As instructed, I headed to the left of the exit, circumnavigating the lively, raucous crowds of families toting balloons and other colorful gifts meant for arriving friends and family. Sleepy and disoriented from my red-eye flight, I lazily scanned the surrounding area for a Habitat sign, wondering for the first time what I would do if I had trouble locating my group. Fortunately, within moments, a couple of fellow neck-craners — Jim and Lily, both from California, both volunteer veterans — and I discovered that we shared the same destination, and were soon loaded onto a Habitat bus bound for Antigua.
The brimming streets of Guatemala City quickly gave way to the sparsely populated winding roads edged with the forests of vibrant greenery that would visually mark the rest of our group’s adventure. One thing that did not diminish, though, was signage — it seems there is no regulation when it comes to garish ads and political propaganda, which popped up amid otherwise lovely landscapes throughout the country. Guatemala has endured its share of political corruption, and at the time of my visit last October, President Otto Pérez Molina and his vice president had only just been forced to resign from office following a massive customs scandal. Signs depicting his then-potential successors — Sandra Torres and Jimmy Morales, who was inaugurated in January after a landslide victory — smiled down at us as we entered Antigua.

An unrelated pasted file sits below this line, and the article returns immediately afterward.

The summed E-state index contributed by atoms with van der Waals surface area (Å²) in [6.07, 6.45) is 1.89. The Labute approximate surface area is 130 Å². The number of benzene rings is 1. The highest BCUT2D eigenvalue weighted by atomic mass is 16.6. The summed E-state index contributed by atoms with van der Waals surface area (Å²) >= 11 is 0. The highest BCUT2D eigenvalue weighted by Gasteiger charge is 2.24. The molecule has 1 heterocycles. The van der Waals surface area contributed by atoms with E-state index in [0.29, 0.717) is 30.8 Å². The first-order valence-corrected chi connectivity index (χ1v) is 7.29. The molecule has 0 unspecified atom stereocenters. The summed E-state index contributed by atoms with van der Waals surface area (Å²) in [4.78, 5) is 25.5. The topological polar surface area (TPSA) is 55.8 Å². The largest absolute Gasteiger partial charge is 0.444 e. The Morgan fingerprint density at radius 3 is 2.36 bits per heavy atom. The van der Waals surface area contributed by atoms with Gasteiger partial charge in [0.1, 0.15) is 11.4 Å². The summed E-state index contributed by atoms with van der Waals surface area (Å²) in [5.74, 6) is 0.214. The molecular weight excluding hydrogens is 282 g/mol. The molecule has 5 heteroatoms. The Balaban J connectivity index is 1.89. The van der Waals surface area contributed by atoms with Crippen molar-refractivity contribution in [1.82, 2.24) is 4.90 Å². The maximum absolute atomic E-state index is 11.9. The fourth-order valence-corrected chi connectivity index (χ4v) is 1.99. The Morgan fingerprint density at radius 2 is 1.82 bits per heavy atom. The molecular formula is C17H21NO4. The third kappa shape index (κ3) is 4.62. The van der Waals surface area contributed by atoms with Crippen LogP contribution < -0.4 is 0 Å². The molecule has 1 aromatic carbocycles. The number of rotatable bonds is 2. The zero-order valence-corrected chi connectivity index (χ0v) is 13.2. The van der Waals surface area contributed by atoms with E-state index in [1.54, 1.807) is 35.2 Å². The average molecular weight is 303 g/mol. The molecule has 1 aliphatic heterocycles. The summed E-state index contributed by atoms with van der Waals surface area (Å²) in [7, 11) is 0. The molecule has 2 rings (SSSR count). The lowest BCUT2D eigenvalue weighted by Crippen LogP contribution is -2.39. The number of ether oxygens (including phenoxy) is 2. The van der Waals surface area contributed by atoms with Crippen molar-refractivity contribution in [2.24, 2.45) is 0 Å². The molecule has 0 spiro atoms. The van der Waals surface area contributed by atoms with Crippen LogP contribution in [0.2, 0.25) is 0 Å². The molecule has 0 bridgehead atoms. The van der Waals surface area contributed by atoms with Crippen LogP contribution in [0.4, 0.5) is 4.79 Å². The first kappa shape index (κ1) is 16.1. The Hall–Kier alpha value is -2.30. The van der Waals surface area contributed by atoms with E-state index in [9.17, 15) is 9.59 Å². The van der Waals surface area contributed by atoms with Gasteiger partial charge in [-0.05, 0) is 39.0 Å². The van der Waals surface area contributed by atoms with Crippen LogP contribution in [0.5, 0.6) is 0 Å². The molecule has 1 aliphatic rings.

AS A DESIGNATED UNESCO WORLD HERITAGE SITE, ANTIGUA, which translates to “ancient,” boasts the type of antiquated charm that comes only from enforced preservation. Pastelhued, Spanish baroque–influenced architecture lines the cobblestone streets, a buttery yellow 16th-century church marking the city’s center. Antigua itself is surrounded by three colossal volcanoes, making already dramatic landmarks, like the Santa Catalina Arch, built in the 17th century to connect a convent of the same name to a school, all the more striking. Our group of 16 arrived in phases throughout the afternoon, and soon we were all congregated in the lobby of our hotel, where our leaders Trina (a Brit from Bermuda who was preparing for her seventh trip in charge) and Lucho (a Habitat Guatemala field coordinator of Maya descent) led an introduction before the first of many shared meals. And though we began that night as a collective of strangers, we became a family at an almost alarming speed.